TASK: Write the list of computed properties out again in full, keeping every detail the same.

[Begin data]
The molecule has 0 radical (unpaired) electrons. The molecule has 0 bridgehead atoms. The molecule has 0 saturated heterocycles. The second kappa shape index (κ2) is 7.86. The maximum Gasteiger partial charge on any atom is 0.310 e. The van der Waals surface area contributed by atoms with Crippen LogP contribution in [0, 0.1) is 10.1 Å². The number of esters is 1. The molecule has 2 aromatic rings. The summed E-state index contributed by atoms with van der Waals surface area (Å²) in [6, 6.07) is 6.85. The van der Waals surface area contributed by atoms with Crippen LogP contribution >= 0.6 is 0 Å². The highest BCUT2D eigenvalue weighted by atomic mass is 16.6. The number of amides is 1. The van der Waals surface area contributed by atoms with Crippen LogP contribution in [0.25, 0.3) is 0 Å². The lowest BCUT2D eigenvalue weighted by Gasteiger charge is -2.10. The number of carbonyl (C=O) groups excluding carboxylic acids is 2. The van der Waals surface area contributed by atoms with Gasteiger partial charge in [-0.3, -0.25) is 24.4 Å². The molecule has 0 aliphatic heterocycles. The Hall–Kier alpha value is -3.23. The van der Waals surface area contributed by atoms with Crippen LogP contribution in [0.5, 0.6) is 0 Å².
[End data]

The molecule has 0 radical (unpaired) electrons. The molecule has 0 bridgehead atoms. The molecule has 0 saturated heterocycles. The second kappa shape index (κ2) is 7.86. The maximum Gasteiger partial charge on any atom is 0.310 e. The van der Waals surface area contributed by atoms with Crippen LogP contribution in [0, 0.1) is 10.1 Å². The number of esters is 1. The molecule has 2 aromatic rings. The summed E-state index contributed by atoms with van der Waals surface area (Å²) in [6, 6.07) is 6.85. The van der Waals surface area contributed by atoms with Crippen LogP contribution >= 0.6 is 0 Å². The highest BCUT2D eigenvalue weighted by atomic mass is 16.6. The number of amides is 1. The van der Waals surface area contributed by atoms with Crippen LogP contribution in [0.25, 0.3) is 0 Å². The lowest BCUT2D eigenvalue weighted by Gasteiger charge is -2.10. The number of carbonyl (C=O) groups excluding carboxylic acids is 2. The van der Waals surface area contributed by atoms with Gasteiger partial charge in [-0.3, -0.25) is 24.4 Å². The molecule has 0 aliphatic heterocycles. The Hall–Kier alpha value is -3.23. The van der Waals surface area contributed by atoms with Crippen LogP contribution in [0.5, 0.6) is 0 Å².